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In case of a constant current source at first the current will flow at contant rate, so the voltage increase will be linear, but if it is not ideal case where the supply voltage is infinite, finally, the current will decrease --> it asymptotically approaches zero for longer, and longer times. Similarly the charge (voltage) will increase and asymptotically approaches (but never actually reaches) its maximum value. It would take an infinite amount of time to actually reach the maximum value (ie. supply voltage of the non-ideal current source) since the rate of increase (current) becomes smaller and smaller as time goes by.
In case of a voltage source, connecting a capacitor to it in series and not closing circuit will have no effect at all (DC voltage) ..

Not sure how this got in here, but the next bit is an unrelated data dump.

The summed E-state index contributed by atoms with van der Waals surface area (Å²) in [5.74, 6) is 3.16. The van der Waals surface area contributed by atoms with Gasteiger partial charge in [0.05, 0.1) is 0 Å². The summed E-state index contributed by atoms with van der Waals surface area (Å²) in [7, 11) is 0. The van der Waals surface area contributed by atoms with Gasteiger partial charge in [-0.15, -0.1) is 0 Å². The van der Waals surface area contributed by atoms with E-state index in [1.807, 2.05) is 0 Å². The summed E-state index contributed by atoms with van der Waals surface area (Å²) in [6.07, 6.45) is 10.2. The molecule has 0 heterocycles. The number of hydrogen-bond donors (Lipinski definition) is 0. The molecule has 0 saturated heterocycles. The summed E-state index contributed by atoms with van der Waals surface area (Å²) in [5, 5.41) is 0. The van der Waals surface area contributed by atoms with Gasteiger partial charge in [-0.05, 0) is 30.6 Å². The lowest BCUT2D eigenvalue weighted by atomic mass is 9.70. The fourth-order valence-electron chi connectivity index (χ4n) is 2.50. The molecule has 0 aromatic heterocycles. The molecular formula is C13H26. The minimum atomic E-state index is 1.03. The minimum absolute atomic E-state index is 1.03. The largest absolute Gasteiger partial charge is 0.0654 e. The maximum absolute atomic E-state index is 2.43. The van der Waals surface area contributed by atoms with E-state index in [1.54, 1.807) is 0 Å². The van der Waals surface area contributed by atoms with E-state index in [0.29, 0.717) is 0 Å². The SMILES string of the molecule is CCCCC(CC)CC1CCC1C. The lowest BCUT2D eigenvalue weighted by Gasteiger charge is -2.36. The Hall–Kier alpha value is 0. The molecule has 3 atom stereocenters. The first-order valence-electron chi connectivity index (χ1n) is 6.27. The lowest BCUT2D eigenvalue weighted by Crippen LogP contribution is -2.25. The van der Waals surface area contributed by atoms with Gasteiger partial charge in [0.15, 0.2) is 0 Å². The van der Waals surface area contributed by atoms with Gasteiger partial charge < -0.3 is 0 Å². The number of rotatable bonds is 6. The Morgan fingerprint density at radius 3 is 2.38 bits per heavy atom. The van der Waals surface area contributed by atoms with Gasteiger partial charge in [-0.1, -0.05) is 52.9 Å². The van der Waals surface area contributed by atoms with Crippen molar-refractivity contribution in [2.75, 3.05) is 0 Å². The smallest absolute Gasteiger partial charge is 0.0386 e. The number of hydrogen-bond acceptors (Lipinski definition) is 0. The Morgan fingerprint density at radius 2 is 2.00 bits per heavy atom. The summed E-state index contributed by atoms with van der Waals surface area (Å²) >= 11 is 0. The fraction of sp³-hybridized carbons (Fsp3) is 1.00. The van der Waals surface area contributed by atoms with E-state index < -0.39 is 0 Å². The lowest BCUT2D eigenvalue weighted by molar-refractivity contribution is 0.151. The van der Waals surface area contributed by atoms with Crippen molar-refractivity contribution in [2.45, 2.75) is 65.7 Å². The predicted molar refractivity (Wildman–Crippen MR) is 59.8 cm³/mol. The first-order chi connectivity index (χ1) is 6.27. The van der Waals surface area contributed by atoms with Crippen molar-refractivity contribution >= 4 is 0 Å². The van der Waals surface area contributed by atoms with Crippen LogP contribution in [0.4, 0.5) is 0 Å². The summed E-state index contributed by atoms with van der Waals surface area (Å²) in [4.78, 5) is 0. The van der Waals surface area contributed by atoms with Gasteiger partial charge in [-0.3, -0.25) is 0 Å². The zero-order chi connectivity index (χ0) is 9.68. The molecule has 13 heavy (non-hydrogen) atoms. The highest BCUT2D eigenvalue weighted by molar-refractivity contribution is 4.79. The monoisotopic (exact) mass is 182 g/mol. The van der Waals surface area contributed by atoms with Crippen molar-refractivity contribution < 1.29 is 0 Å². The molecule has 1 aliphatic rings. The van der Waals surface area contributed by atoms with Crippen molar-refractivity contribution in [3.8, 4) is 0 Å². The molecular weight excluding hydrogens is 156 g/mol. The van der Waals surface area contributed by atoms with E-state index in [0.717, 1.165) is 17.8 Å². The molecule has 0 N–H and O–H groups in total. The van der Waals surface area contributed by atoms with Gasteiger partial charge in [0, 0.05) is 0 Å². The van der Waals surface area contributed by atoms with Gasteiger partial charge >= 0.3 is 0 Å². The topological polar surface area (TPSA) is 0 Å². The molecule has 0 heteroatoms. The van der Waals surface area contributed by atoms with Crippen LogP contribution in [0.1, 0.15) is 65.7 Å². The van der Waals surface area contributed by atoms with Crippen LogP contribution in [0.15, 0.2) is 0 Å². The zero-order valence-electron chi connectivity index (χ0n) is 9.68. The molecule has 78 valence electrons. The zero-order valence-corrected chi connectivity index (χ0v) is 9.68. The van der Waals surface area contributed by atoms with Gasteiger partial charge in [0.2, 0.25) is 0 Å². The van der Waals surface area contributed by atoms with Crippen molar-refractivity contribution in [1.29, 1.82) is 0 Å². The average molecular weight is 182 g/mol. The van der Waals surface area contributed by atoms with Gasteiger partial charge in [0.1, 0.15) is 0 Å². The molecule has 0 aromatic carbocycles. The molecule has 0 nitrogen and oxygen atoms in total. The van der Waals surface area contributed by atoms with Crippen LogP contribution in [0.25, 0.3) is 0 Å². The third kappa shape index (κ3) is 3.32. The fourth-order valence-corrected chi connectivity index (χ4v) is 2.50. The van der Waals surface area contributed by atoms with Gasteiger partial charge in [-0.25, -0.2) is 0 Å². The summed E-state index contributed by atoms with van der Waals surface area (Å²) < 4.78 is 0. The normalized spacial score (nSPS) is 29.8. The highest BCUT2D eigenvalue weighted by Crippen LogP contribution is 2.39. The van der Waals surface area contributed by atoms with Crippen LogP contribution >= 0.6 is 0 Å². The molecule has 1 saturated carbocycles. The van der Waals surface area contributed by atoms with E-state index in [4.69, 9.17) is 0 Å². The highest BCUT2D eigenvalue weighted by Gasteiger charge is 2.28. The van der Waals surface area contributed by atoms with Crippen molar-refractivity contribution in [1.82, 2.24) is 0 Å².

If you close the circuit through "someting", depending on the circuit, it may behave as normal RC circuit ..
See capacitor charge at: http://hyperphysics.phy-astr.gsu.edu/hbase/electric/capchg.html ..
What happens if you connect a capacitor in parallel with a current source depends on the rest of the circuit. The AC impedance of a current source is large (depending on the configuration) but the capacitor will pass the AC signals forming a high pass filter with the internal resistance (parasitic) of the current source. From a DC point of view if the rest of the circuit does not draw current the capacitor will charge linearily to the saturation voltage of the source.
When you connect a capacitor in series with a voltage source you block the DC current. However the AC current will pass and since the AC impedance of the voltage source is low AC current will flow to ground. What kind of configuration do you have in mind?